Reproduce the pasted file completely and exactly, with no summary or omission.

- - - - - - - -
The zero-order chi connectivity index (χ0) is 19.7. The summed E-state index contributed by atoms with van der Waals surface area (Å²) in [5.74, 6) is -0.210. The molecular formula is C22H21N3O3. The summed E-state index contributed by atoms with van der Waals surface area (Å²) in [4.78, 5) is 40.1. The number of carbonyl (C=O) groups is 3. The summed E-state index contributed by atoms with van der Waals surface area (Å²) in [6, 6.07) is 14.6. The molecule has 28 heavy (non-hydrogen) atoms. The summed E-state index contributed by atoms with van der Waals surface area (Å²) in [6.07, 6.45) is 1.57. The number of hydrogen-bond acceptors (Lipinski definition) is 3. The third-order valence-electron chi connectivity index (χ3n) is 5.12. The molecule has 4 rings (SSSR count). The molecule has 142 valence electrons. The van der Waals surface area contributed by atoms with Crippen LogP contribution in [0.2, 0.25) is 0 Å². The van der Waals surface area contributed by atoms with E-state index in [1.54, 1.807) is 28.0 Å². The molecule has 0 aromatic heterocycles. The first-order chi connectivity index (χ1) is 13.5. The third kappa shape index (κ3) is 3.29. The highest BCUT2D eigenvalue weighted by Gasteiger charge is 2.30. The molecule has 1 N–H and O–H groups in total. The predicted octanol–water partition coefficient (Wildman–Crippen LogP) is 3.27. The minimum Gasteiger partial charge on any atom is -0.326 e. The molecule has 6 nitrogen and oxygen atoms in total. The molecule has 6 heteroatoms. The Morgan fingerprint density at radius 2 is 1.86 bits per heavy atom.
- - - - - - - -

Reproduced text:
The zero-order chi connectivity index (χ0) is 19.7. The summed E-state index contributed by atoms with van der Waals surface area (Å²) in [5.74, 6) is -0.210. The molecular formula is C22H21N3O3. The summed E-state index contributed by atoms with van der Waals surface area (Å²) in [4.78, 5) is 40.1. The number of carbonyl (C=O) groups is 3. The summed E-state index contributed by atoms with van der Waals surface area (Å²) in [6, 6.07) is 14.6. The molecule has 28 heavy (non-hydrogen) atoms. The summed E-state index contributed by atoms with van der Waals surface area (Å²) in [6.07, 6.45) is 1.57. The number of hydrogen-bond acceptors (Lipinski definition) is 3. The third-order valence-electron chi connectivity index (χ3n) is 5.12. The molecule has 4 rings (SSSR count). The molecule has 142 valence electrons. The van der Waals surface area contributed by atoms with Crippen LogP contribution in [0.2, 0.25) is 0 Å². The van der Waals surface area contributed by atoms with E-state index in [1.54, 1.807) is 28.0 Å². The molecule has 0 aromatic heterocycles. The first-order chi connectivity index (χ1) is 13.5. The third kappa shape index (κ3) is 3.29. The highest BCUT2D eigenvalue weighted by Gasteiger charge is 2.30. The molecule has 1 N–H and O–H groups in total. The predicted octanol–water partition coefficient (Wildman–Crippen LogP) is 3.27. The minimum Gasteiger partial charge on any atom is -0.326 e. The molecule has 6 nitrogen and oxygen atoms in total. The molecule has 6 heteroatoms. The Morgan fingerprint density at radius 2 is 1.86 bits per heavy atom.